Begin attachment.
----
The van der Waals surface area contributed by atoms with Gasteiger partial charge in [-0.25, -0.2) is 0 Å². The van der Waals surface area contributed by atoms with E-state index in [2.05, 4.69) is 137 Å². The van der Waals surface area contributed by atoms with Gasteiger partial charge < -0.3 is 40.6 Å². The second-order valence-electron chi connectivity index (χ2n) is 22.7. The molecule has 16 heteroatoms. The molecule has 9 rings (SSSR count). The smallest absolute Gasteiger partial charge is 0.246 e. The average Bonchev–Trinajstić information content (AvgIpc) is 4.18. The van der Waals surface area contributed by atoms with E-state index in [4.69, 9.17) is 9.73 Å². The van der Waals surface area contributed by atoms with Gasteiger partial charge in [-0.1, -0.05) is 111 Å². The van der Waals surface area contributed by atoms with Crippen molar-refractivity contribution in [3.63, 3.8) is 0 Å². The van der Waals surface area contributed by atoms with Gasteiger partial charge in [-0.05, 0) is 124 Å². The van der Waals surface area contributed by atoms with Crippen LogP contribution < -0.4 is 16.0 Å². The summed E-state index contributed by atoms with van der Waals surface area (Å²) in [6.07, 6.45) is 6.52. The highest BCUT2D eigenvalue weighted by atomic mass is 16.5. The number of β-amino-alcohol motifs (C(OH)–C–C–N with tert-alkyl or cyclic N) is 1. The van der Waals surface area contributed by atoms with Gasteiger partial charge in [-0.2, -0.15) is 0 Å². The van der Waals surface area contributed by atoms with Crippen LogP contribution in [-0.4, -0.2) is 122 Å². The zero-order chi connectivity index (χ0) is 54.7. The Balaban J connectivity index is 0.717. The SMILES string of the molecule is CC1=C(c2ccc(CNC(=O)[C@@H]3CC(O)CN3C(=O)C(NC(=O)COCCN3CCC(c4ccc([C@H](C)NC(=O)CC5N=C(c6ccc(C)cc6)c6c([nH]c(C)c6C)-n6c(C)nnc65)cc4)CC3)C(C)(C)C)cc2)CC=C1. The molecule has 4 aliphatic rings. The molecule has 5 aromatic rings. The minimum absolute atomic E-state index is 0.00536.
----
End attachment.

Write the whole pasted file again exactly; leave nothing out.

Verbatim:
The van der Waals surface area contributed by atoms with Gasteiger partial charge in [-0.25, -0.2) is 0 Å². The van der Waals surface area contributed by atoms with E-state index in [2.05, 4.69) is 137 Å². The van der Waals surface area contributed by atoms with Gasteiger partial charge < -0.3 is 40.6 Å². The second-order valence-electron chi connectivity index (χ2n) is 22.7. The molecule has 16 heteroatoms. The molecule has 9 rings (SSSR count). The smallest absolute Gasteiger partial charge is 0.246 e. The average Bonchev–Trinajstić information content (AvgIpc) is 4.18. The van der Waals surface area contributed by atoms with E-state index in [4.69, 9.17) is 9.73 Å². The van der Waals surface area contributed by atoms with Gasteiger partial charge in [-0.1, -0.05) is 111 Å². The van der Waals surface area contributed by atoms with Crippen molar-refractivity contribution in [3.63, 3.8) is 0 Å². The van der Waals surface area contributed by atoms with Gasteiger partial charge in [-0.05, 0) is 124 Å². The van der Waals surface area contributed by atoms with Crippen LogP contribution < -0.4 is 16.0 Å². The summed E-state index contributed by atoms with van der Waals surface area (Å²) in [6.07, 6.45) is 6.52. The highest BCUT2D eigenvalue weighted by atomic mass is 16.5. The number of β-amino-alcohol motifs (C(OH)–C–C–N with tert-alkyl or cyclic N) is 1. The van der Waals surface area contributed by atoms with Gasteiger partial charge in [-0.2, -0.15) is 0 Å². The van der Waals surface area contributed by atoms with Crippen LogP contribution in [-0.4, -0.2) is 122 Å². The zero-order chi connectivity index (χ0) is 54.7. The Balaban J connectivity index is 0.717. The SMILES string of the molecule is CC1=C(c2ccc(CNC(=O)[C@@H]3CC(O)CN3C(=O)C(NC(=O)COCCN3CCC(c4ccc([C@H](C)NC(=O)CC5N=C(c6ccc(C)cc6)c6c([nH]c(C)c6C)-n6c(C)nnc65)cc4)CC3)C(C)(C)C)cc2)CC=C1. The molecule has 4 aliphatic rings. The molecule has 5 aromatic rings. The minimum absolute atomic E-state index is 0.00536.